Humanship (ˈhyü-mÉ™n s̸hip”²) noun 1. Level of skill a horse has learned from being ridden, managed or trained. 2. the horse’s ability to understand human teaching
Sentence: A horse with good humanship will take to the barrel pattern quick and easily, even with a novice rider.
Horses are as individual as people are, and some are born with innate humanship skills while others are not. Some foals are gifted with a natural understanding, interest and reasoning to humans. Some horses, like people may be super smart but lack what we call common sense. What we call common sense in people could also parallel to a horse’s humanship. Also, horses with good humanship take discipline better than others with poor humanship.
Some horses have better humanship skills than others, just like some people naturally have better horsemanship skills than others. Over all my years of training, I have seen horses bred the same and raised in the same environments, but have very different reactions to training and discipline. For example, we owned a little cow bred mare that was unbelievably sweet. All of her foals, except for one, were just like her, sweet and easy to train. The one that was different was so afraid of humans that we actually never got him halter broke, and his breeding and environment were the exact same as his siblings. I know this is an extreme case, but his ability to understand humans (his “˜humanship’) was the only difference.
It is not as if everyone can’t learn to play a piano, but the ones that are more talented and naturally musically inclined, will rise to the top quicker. Some horses, even if their riders are novice will automatically be successful and seem to just pick up on the barrel pattern much faster than others. It can’t be that they are simply smarter than their stable mates, because exceptionally smart horses can be more difficult to train and season.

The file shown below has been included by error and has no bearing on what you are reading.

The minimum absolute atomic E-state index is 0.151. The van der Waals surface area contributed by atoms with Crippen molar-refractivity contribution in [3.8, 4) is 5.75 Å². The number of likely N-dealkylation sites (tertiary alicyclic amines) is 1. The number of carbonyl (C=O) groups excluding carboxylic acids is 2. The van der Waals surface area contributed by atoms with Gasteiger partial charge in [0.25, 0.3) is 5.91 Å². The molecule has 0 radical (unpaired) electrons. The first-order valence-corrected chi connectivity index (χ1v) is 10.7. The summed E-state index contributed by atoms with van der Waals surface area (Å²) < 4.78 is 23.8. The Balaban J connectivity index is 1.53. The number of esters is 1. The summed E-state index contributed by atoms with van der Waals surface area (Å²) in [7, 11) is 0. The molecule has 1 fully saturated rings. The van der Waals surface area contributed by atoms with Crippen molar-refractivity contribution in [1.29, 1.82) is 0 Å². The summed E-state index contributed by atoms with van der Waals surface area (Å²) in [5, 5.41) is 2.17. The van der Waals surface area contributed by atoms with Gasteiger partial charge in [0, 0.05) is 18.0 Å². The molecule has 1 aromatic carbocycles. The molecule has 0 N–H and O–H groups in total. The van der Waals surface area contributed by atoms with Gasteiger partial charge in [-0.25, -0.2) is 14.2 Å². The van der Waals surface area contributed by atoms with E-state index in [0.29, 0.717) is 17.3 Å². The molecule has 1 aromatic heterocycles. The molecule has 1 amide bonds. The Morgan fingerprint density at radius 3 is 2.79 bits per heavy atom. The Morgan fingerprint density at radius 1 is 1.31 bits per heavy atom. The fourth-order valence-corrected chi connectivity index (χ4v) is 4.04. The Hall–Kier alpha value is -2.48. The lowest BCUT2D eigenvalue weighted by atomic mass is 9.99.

These are the reasons I believe humanship should be a word. It has a real basis in our world of performance horses. To me humanship is a measured assessment that I look for, past their obvious intelligence level. For years I have subconsciously measured a horse’s humanship levels when looking for barrel prospects, when trying to help students communicate with their horses, and especially when training my own horses.
Horses can be trained many different ways. We could put them all through the same steps and for the same amount of time, and just like people some will rise to the top and some will not. But I don’t, however, think it is sufficient enough to say one was just smarter than another or just more athletic. We know that even with children we take assessment of their learning tendencies to great lengths, calling some gifted and adjust their curriculum accordingly. I believe we should take analyzing our horse’s minds one step further and identify their humanship levels. If we can establish their breeding, intelligence and finally humanship, we could adapt our horsemanship accordingly and give them an even better chance at a successful career in the barrel pattern.